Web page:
I’m much kinder now than back in the day and I don’t judge the medications as much because I know some are grateful for the relief it provides from their anxiety. Five years ago, everyone from the doctors to my congressman and the local newspaper would have been hearing from me about my friend’s situation, and that may still happen, we shall see.
I did talk to the woman in charge that day and kindly pointed out my concerns. She was in complete agreement and said they were working on a better med balance. She did say one thing that made me react cynically, in my mind at least. She said his anger was down. I was like, No shit, to myself, along with every other human emotion. Let’s med everyone into compliance and zombie land so we don’t have to stress about dealing with people in distress.
Since coming off the streets, I have not been able to keep a job for more than six months which has allowed me a lot of reflection time, rest time, and a chance to get to know the people in my life on a deeper level. One thing I know is that we are moving too fast. Our society also ranks personal success, economic or otherwise, very highly. So, we have a bunch of people who I think feel pretty isolated from others, with little intimacy and warmth in their lives, pursuing some kind of success.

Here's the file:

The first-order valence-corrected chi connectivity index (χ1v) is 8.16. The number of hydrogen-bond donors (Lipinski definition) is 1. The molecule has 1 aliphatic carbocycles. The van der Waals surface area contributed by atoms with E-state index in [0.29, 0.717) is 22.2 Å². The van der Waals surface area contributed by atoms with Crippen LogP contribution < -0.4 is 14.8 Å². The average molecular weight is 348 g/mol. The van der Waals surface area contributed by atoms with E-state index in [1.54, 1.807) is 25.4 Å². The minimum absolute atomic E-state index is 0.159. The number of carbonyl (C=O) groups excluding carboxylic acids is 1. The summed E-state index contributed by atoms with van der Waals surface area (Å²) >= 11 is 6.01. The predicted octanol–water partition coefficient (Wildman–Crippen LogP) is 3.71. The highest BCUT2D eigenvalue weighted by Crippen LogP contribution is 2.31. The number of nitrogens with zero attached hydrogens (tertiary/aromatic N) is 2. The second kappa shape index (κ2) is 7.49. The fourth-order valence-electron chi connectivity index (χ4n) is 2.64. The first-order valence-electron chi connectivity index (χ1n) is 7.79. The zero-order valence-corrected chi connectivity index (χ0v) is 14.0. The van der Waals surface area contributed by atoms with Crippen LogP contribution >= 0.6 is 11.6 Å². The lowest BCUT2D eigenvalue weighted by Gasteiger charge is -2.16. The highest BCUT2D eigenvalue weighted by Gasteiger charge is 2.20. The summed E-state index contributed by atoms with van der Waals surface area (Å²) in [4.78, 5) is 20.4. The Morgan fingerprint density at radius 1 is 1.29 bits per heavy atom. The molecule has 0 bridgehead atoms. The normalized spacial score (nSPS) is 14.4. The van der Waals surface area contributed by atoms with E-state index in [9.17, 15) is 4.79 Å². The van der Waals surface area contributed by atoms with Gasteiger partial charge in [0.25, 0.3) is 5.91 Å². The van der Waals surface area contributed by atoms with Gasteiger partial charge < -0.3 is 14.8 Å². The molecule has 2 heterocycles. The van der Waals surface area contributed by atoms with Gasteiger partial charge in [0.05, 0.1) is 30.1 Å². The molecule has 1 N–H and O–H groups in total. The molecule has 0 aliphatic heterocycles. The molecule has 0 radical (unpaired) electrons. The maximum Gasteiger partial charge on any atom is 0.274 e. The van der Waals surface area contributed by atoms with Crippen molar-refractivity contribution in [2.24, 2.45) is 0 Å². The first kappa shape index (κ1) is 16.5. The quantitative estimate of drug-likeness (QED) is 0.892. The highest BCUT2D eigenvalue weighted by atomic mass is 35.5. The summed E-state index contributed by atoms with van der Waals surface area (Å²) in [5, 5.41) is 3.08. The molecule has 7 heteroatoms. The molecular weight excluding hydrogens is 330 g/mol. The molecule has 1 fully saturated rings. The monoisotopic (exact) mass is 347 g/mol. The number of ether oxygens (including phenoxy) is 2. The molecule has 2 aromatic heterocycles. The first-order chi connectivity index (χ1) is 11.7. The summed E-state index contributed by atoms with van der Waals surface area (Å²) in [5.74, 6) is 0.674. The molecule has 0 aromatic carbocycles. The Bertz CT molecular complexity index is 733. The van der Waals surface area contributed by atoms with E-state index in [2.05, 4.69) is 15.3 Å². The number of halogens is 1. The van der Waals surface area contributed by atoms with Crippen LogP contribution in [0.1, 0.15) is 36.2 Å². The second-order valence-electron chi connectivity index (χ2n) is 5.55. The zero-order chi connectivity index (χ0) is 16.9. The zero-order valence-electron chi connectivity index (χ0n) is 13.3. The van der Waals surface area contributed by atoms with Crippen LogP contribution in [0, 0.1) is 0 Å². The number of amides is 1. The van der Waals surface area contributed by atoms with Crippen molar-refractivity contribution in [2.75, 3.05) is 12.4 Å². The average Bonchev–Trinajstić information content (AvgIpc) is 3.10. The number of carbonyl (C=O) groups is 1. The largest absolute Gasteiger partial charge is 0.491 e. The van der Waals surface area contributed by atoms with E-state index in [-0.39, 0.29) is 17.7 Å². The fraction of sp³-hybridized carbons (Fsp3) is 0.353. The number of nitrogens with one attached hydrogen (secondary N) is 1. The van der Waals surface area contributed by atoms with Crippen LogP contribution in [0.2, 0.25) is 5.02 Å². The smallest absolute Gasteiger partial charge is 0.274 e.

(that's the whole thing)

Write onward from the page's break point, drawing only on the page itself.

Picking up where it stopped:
As a result, people in our lives who can use some extra love and attention just don’t get it. As if they’re saying, “If they can’t forward my success, what possible worth could they have?” Or perhaps truer, “I wish I had some time for you truly, but I have other things I need to focus on.”
I have seen my friend angry at times and he has always had a high level of anxiety, but I have never seen him violent with anyone. He can tend to pester others and I imagine some of the staff at the group home find him hard to deal with. If I had a thousand things to do, I imagine I might grow tired of being pestered. But I know that he is pestering people to love him. He also has a great sense of humor, some real charm, and a kind heart for anyone brave enough to suffer openly. To med a guy like that to the point where he can’t open a straw just seems like a sin to me.
Because I have had the time to rest and to connect with others, my heart is starting to unfreeze some and I feel more safe as a human all the time because I realize that the people I care for, also care for me back. Maybe I have neglected pursuing success as a writer or filmmaker, and I do hope for success in those areas, but if it doesn’t, I will be fine, because my heart is happy and well-connected to those around me.